Dick Vermeil led the 1999 Rams to the most likely title of all time

1999 St. Louis Rams is the best underdog story in NFL history.

The Rams were exiting the 4-12 season. They lost quarterback Trent Green to a knee injury in pre-season. It was not expected to be of use. Instead, they won the Super Bowl.

Kurt Warner became the poster boy for That weak storyAnd for good reason. Warner’s story has been told countless times: He went from packing groceries to a regular season and Super Bowl MVP. He ended up in the Pro Football Hall of Fame.

Let’s not forget the great 1999 Rams coach. The coach who took this former grocer, made the team believe in him as the new quarterback, and oversaw the team that won the unlikely ever Super Bowl.

The Hall of Fame has not forgotten the career of Dick Vermeil. He finally got the call and will be inducted into the 2022 class. He wouldn’t have been there without his amazing 1999 season.

Dick Vermeil had a funky track

Vermeil had a strange career. He became the head coach for the Philadelphia Eagles in 1976 after two seasons as a head coach for UCLA. He led the Bruins to a Rose Bowl win in one of his two seasons there. After two losing seasons to start his time in Philadelphia, the Eagles took off. They had success and ended up in Super Bowl XV, despite losing to the Oakland Raiders. Vermeil coached two more seasons with Philadelphia and then moved away at the age of 46.

He said he was on fire. Vermeil was not coached again until he was 61.

In between, Vermeil was a popular college football announcer for ABC. He seemed to have settled into his career after coaching when surprisingly appointed Rams Vermeil in 1997. He was given control of football operations as well. And for two years, it looked like the game had passed Vermeil. He was 9-23 after two seasons. The players didn’t take the old school mentality, especially in hard training camp practices. He was in danger of being fired.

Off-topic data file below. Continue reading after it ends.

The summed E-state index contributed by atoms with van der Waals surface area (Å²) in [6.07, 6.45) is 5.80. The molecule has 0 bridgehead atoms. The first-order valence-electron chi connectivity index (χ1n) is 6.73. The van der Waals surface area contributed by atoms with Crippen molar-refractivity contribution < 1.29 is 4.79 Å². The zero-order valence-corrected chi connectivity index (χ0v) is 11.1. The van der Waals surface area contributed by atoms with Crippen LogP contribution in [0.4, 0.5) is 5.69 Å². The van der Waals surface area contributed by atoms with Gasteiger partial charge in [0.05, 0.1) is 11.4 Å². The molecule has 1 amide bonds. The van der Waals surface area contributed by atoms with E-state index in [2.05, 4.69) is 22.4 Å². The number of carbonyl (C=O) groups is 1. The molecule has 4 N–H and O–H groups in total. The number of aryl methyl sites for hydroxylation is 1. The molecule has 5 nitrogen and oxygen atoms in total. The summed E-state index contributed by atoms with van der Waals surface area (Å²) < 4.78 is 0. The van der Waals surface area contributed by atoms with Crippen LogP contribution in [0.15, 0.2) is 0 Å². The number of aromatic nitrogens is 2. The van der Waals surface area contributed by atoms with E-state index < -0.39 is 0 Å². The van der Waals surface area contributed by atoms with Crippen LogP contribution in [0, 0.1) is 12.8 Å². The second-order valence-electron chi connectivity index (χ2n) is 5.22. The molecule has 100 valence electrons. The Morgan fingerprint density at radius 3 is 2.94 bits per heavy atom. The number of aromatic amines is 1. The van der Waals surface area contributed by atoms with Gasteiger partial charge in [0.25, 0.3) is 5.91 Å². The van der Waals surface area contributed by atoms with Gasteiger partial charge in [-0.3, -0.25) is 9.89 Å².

Vermeil looked like a coach who had been out of action for 14 seasons. Then it happened in 1999.

Dick Vermeil has coached for three NFL teams, including one memorable season with the Rams. (Photo by Ronald Martinez/Getty Images)

Vermeil wins the Super Bowl

There was magic for 1999 Ramez. “We’re going to get around Kurt Warner, and we’re going to play good football,” Vermeil said through tears after Green’s injury. He was assisted by the new offensive coordinator, Mike Martz. So did the new Marshall Falk, acquired in a Vermeil-brokered deal.

The Rams went 13-3 and beat the Tennessee Titans in the Super Bowl. Vermeil’s comeback, after nearly two decades of appearing in a tournament with the Eagles, was well worth it.

Warner got the limelight. Martz takes a lot of credit for his innovative crime. But Vermeil pressed all the right buttons for one of the greatest stories of heroism in sports history.

“He deserves 100 percent of the credit for the turnaround,” then-Ramez Vice President of Player Personnel Charlie Armey told Baltimore Sun said During the 1999 season. “He made the right moves with the equipment, the players and the drills. He did everything right.”

Vermell walked away again after the 1999 season. He would return for five more seasons with the Kansas City Chiefs, and while it wasn’t bad—the Vermell Chiefs went 44-36—that didn’t result in any playoff wins. Vermeil retired permanently after that.

Unlike the first time he retired from the Eagles, Vermeil walked away from the NFL with a Super Bowl ring from one of the greatest races of a single season in the sport.

“Winning a Super Bowl doesn’t change a person,” Vermeil said in 2014. Delaware County Daily Times. “But it changes the way everyone looks at it. It’s amazing. Suddenly you’re a Super Bowl winning coach and that’s how you’re presented. But you’re the same person.”